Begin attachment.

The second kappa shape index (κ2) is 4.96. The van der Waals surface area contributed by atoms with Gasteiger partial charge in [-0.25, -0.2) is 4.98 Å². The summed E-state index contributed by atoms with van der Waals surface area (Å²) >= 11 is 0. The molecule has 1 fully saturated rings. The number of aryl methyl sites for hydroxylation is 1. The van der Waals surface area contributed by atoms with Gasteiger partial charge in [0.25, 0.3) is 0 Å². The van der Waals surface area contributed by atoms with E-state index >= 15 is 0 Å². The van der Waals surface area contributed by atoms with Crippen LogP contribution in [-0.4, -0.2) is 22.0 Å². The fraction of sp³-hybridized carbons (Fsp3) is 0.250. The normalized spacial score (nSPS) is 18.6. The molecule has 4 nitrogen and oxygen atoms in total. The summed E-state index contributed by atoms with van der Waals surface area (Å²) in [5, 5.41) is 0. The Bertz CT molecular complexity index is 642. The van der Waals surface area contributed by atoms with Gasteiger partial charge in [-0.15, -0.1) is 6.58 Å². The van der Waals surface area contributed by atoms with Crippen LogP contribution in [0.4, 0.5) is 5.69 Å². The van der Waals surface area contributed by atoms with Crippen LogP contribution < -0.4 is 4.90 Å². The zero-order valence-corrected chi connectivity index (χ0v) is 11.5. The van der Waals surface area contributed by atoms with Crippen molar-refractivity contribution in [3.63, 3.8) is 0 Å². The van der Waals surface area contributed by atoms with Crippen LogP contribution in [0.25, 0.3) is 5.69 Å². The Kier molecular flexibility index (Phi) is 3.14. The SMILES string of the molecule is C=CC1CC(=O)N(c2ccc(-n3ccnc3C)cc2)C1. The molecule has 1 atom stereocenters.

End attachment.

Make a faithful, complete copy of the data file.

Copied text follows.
The second kappa shape index (κ2) is 4.96. The van der Waals surface area contributed by atoms with Gasteiger partial charge in [-0.25, -0.2) is 4.98 Å². The summed E-state index contributed by atoms with van der Waals surface area (Å²) >= 11 is 0. The molecule has 1 fully saturated rings. The number of aryl methyl sites for hydroxylation is 1. The van der Waals surface area contributed by atoms with Gasteiger partial charge in [0.25, 0.3) is 0 Å². The van der Waals surface area contributed by atoms with E-state index >= 15 is 0 Å². The van der Waals surface area contributed by atoms with Crippen LogP contribution in [-0.4, -0.2) is 22.0 Å². The fraction of sp³-hybridized carbons (Fsp3) is 0.250. The normalized spacial score (nSPS) is 18.6. The molecule has 4 nitrogen and oxygen atoms in total. The summed E-state index contributed by atoms with van der Waals surface area (Å²) in [5, 5.41) is 0. The Bertz CT molecular complexity index is 642. The van der Waals surface area contributed by atoms with Gasteiger partial charge in [-0.15, -0.1) is 6.58 Å². The van der Waals surface area contributed by atoms with Crippen LogP contribution in [0.4, 0.5) is 5.69 Å². The van der Waals surface area contributed by atoms with Crippen LogP contribution < -0.4 is 4.90 Å². The zero-order valence-corrected chi connectivity index (χ0v) is 11.5. The van der Waals surface area contributed by atoms with Crippen molar-refractivity contribution in [3.63, 3.8) is 0 Å². The van der Waals surface area contributed by atoms with Crippen LogP contribution in [0.25, 0.3) is 5.69 Å². The Kier molecular flexibility index (Phi) is 3.14. The SMILES string of the molecule is C=CC1CC(=O)N(c2ccc(-n3ccnc3C)cc2)C1. The molecule has 1 atom stereocenters.